When Odin learned these runes and he understood them, he gained all sorts of abilities such as:

  • Heal wounds
  • Bind his enemies
  • Ruin the weapons of his enemies
  • Wake the dead
  • Win and keep a lover
  • Free himself of constraints
  • Put out fires
  • Expose and banish practitioners of malevolent magic
  • Protect his loved ones in battle

So while the runes are strongly associated with Odin, they are about the Norns. They allow us to tap in to these mysterious, powerful women who held this information and allowed Odin to uncover it through sacrifice. We can access the power of the runes just like Odin did. The runes are the world of Norns, and we can be Odin, making a sacrifice to learn the runes and work with them in our magic.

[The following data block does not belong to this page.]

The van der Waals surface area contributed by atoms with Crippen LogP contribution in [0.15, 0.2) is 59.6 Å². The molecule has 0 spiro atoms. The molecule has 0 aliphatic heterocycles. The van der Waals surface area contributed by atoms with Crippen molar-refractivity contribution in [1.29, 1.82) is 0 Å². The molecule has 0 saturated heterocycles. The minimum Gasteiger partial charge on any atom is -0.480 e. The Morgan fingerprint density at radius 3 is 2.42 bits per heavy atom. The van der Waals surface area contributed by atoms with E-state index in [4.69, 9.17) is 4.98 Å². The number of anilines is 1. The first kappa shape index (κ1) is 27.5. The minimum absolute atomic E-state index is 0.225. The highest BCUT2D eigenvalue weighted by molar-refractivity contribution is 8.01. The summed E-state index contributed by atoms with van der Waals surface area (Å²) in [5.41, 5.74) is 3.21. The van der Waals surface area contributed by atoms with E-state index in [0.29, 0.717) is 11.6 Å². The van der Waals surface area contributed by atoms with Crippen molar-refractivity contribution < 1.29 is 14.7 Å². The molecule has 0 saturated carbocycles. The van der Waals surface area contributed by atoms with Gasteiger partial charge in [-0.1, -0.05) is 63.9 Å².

There are lots of ways that you can work with the runes in your magic. The easiest and simple way to work with them is to get a set of the Elder Futhark and get to know it. You can learn about them, look them up in the little booklet, or get a book about the runes and learn what they mean. You can carry one or two that you want to empower yourself with, or you can place them on an altar. Or you can hold them in your hands and feel for their energy. You can also create a Bind Rune.

What Are Bind Runes?

Bind runes are two or more runes placed together, often used for magical purposes to be used as powerful amulets. Bind runes date from about the 1600s and were first seen in Iceland. You can use bind runes magically by writing them on paper, inscribing them in candles, carving them into wood or stone. There’s so many ways that you can create and make bind runes to bring the essence of the runes to your magic.

Overlay Bind Runes

The first method of creating a bind rune is to overlay runes one on top of the other. Imagine you’re looking at two runes on two individual sheets of sheets of clear plastic and you put them over one another. Together they make a new shape. Spells will use these overlaid bind runes to manifest a reality.